Sows are at the centre of our attention in the 6th issue of Pig Progress. From breeding improvement to insights to help their offspring thrive, sows come back in a host of articles.
‘Fewer pathogens with egg immunoglobulins’ is the promising title of an interesting contribution by Dr Inge Heinzl and Dr Fellipe Barbosa. The authors, connected to EW Nutrition, explain in the article the importance of hygiene in the farrowing pen. If sows shed fewer pathogens, the less likely it is that the piglets will pick them up.
Adding egg immunoglobulins to sow diets can play a role in reducing E. coli and C. perfringens in sow manure, the authors explain on pages 24-25.
These piglets enjoy a spotless clean pen – daily practice is often more challenging for young piglets. Photo: EW Nutrition
The future of the Danish sow breeding herd
Sows, breeding sows to be precise, are key in an interesting interview by Kees van Dooren. He travelled to Copenhagen, Denmark, to speak to Thomas Muurmann Henriksen, CEO of DanBred. The Danish breeding organisation recently went through a series of reorganisations. He explains how they hope to distribute the Danish genetics all over the world, pages 12-14.
Sow performance and minerals
Times are long gone when supplying minerals to pigs was a matter of one-size-fits-all. Sows have a different demand, depending on their parity, size and litter size, writes Dr Jules Taylor-Pickard of Alltech in an insightful contribution on pages 22-23. Supplying correct amounts will enhance sow performance, with benefit for her piglets too.
The levels and types of minerals used in sow diets are also important to secure their reproductive performance. Photo: Hans Prinsen
Swine farm visit: off to Vietnam
This month’s farm visit brings us to Vietnam, where Pig Progress editor Vincent ter Beek visited a new production facility of the Vissan Group, a swine farm with a very well-known owner… Pages 20-21.
Future Pigs symposium in Utrecht, the Netherlands
June was the month of international pig events, hence it is good to reflect and gather some of the major take-home messages that were shared across the globe.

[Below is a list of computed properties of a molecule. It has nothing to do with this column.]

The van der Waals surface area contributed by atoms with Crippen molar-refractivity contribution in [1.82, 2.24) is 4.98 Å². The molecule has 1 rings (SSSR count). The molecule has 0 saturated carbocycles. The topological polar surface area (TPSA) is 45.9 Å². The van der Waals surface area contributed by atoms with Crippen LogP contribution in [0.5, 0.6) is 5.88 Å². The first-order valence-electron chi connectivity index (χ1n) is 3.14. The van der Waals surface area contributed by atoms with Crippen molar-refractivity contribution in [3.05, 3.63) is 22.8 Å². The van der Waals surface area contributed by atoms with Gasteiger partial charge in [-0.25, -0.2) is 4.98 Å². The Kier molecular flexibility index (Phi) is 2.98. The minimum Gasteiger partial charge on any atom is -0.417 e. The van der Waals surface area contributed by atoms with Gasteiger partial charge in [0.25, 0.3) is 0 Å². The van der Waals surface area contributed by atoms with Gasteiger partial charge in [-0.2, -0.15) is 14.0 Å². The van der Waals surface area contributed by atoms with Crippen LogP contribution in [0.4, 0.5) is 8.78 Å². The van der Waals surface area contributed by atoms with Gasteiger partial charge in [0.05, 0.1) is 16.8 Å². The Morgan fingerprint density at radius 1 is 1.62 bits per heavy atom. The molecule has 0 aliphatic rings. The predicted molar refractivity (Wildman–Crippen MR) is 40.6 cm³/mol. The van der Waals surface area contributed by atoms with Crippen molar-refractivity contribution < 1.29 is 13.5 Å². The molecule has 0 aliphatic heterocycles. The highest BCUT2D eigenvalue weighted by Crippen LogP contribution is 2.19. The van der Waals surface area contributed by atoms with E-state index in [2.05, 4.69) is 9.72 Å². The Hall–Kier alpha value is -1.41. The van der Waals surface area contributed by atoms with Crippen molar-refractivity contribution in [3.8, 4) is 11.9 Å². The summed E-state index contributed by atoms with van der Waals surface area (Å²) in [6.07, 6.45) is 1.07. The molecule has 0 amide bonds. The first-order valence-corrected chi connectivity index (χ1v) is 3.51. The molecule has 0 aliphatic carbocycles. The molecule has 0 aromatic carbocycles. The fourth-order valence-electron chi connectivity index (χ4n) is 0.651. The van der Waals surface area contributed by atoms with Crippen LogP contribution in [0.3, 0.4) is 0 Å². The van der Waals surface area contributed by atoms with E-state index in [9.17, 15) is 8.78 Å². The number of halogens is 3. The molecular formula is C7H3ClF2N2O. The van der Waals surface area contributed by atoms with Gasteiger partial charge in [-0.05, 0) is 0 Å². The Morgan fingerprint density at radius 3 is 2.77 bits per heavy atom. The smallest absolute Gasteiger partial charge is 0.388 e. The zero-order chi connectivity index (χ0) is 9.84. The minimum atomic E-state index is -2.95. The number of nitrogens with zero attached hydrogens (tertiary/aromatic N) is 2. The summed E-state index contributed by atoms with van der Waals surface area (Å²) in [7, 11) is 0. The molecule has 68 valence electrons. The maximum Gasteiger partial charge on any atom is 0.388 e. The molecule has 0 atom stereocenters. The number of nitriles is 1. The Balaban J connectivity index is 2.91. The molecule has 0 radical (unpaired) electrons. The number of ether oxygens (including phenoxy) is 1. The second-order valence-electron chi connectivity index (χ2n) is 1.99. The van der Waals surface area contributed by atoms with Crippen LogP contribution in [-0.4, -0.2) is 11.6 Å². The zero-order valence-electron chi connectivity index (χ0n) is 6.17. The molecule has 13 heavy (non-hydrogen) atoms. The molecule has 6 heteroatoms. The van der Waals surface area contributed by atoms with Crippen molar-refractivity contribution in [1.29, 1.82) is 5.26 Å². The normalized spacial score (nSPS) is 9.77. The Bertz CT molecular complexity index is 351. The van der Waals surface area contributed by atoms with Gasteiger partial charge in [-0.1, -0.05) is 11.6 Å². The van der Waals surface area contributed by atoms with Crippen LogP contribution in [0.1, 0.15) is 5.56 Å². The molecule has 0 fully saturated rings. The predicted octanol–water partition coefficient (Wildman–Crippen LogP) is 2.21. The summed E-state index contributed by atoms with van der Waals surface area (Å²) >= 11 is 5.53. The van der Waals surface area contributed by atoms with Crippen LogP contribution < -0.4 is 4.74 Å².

Utrecht, the Netherlands was the venue of both VIV Europe and the Global Forum for Innovations in Agriculture (GFIA), mid-June. They were the perfect occasion to organise Pig Progress’ Future Pigs seminar, an interesting get-together with a number of innovative concepts which will bring swine production to the next level. Correspondent Melanie Epp attended and made a comprehensive summary on pages 16-17.
Pig health event in China
Only 1 week prior to the VIV Europe, the International Pig Veterinary Society (IPVS) Congress took place in Chongqing, China. Developments were reported e.g. in the field of pig genetics and health, highly pathogenic PRRS and African Swine Fever. Pig Progress editor Vincent ter Beek looks back on pages 6-8.
Pig health: Biosecurity and copper levels
Some more on pig health: biosecurity matters take an increasingly larger role in good swine farm management. All types of tools can help to monitor the situation and make swine farm employees aware of their own behaviour. Poul Henning Rathkjen of Boehringer Ingelheim explains how several apps can help to gain a better insight. Pages 27-29
Biosecurity matters at every step of the pig production phase. This particular swine farm (not related to the article) has clear, pneumatic spatial zoning when pigs are being transported away. Photo: Bert Jansen
Also copper in animal feed is worth spending some attention to. In the European Union, regulations for maximum copper levels have been refined. Emmy Koeleman, editor for All About Feed found out what is the rationale behind the novel guidelines – and why these are better than initial proposals. Pages 30-31
Columns on moving pigs and sticker shock
Swine management columnist John Gadd writes that recalcitrant pigs can be very frustrating – so what are his ideas to get animals moving inside a farm? Find his thoughts on page 10.
Lastly, swine feed technology columnist Dr Casey Bradley discusses ‘sticker shock’, also a very well-known principle for pig producers, page 34.